What were the challenges, if any, of starting this enterprise?
I am full of ideas and want to jump on them but I can be slowed down by the business end of things. There is so much to follow up on with parents and young writers. Then there’s also marketing and social media that needs to showcase what we are doing. All of it takes time. I am also a mother to three.
What have been some of the rewards?
With these TKW camps and my private work with kids, I have seen hesitant, reluctant readers and writers flourish. They become kids who pore over books, engage with material and authors, and write. Parents tell me that for the first time in their life, their kids are voluntarily picking up their notebooks to write. Everyone is excited.
What do you have planned for the future of Tokyo Kids Write?
Last spring I launched The Sunday Club, a bimonthly group for young writers to meet, collaborate and write. With this club, we avoid losing the momentum from our camps and instead can continuously regain and gather it. Although The Sunday Club is a welcoming group, to uphold the rigorous, native-level experience, parents share handwritten writing samples and discuss whether The Sunday Club is the right fit for their child. However, I also work one-on-one with students of all levels in-person and via Zoom.
I plan to launch a TKW podcast where we show snippets of our conversations within the camp as well as The Sunday Club. We plan to chat with illustrators, translators and authors. I hope to create a space online where kids all over the world can submit their work and our TKW/Sunday Club kids will work as the editors. We will invite writings with specific and general prompts through the podcast and hold picture contests with judges of international renown. This is a longer-term goal that I will require greater help with.
I have other strong ideas simmering—specific workshops and programs that reach teens and other genres and writers. I must keep some of these on the back burner for now, but keep a lookout for our college entrance essay workshops and ongoing weekly “camps.”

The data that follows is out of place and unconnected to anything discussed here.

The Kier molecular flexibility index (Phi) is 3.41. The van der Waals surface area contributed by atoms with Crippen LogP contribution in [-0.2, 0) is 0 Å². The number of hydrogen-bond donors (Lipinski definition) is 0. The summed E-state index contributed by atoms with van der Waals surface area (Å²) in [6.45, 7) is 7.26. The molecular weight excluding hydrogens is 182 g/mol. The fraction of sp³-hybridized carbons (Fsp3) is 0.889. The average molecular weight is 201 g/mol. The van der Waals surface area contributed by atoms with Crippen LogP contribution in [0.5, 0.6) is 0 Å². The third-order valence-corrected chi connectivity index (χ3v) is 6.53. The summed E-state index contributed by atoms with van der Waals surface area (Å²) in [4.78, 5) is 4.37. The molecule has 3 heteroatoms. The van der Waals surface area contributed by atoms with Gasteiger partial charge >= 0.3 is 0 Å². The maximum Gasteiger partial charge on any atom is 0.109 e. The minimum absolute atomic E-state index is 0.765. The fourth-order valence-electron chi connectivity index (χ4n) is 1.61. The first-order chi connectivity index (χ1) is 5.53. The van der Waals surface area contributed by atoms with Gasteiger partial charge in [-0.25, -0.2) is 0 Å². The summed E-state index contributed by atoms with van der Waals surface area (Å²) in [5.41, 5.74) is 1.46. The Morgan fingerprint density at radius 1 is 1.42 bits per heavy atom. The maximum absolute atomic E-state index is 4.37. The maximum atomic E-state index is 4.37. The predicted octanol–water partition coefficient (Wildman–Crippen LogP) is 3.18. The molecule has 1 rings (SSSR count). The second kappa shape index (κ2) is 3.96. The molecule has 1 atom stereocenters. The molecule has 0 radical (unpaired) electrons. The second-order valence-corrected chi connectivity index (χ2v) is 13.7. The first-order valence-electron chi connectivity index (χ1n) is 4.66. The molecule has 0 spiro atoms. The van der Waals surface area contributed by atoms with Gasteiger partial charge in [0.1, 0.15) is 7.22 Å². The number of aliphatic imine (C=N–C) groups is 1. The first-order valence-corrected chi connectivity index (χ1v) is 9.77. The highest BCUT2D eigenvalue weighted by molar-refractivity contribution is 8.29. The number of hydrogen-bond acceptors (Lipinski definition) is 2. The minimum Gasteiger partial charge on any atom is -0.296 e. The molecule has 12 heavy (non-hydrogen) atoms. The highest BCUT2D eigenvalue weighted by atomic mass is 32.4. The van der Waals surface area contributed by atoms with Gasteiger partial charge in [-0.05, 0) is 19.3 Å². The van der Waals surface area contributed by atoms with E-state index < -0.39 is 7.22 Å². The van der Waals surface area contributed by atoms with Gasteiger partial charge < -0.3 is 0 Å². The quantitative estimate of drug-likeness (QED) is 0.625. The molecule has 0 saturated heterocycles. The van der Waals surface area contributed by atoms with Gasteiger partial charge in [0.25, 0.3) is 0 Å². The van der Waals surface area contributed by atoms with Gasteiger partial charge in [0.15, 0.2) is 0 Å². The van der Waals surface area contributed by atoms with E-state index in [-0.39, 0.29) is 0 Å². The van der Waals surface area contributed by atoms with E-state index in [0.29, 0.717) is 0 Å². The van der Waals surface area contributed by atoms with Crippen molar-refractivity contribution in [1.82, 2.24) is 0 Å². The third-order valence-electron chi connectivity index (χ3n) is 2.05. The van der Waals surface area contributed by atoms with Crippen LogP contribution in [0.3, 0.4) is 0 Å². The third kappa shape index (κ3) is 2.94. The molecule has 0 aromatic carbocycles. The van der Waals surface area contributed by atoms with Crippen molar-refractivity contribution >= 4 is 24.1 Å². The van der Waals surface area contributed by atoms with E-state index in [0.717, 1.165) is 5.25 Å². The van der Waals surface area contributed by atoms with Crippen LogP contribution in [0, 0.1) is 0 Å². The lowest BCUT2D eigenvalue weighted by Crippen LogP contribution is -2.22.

Do you have any programs planned for adults?
Adults have asked about creative writing workshops and practices as they want access to authors too. Many adults tell me that they used to write for pleasure, but with work and parenting, there just isn’t time. Or they say that they used to want to be a writer and have held onto seed ideas for decades. I would love to encourage these writers in the future, too. (Refer to Uchiyama’s website linked below to sign up for her newsletter and receive updates.)|
Anything else you’d like to add?
Knowing that a considerable amount of young people in Japan face depression or other mental illnesses prompted me to teach from a place of love. Writing, like other forms of art, is special. As teachers of the arts, we have an ability to see into people’s minds and hearts—the real stuff, the way people think and feel and help them transform as they feel safe and grow their craft. Writing is a miraculous connector that invites miraculous work.
Savvy Spotlight is a monthly feature introducing foreign and Japanese women at the frontline of what’s successful, contributing, cool, unique and interesting in the city. If you have anyone in mind you would like us to interview, leave us a comment below with your recommendations!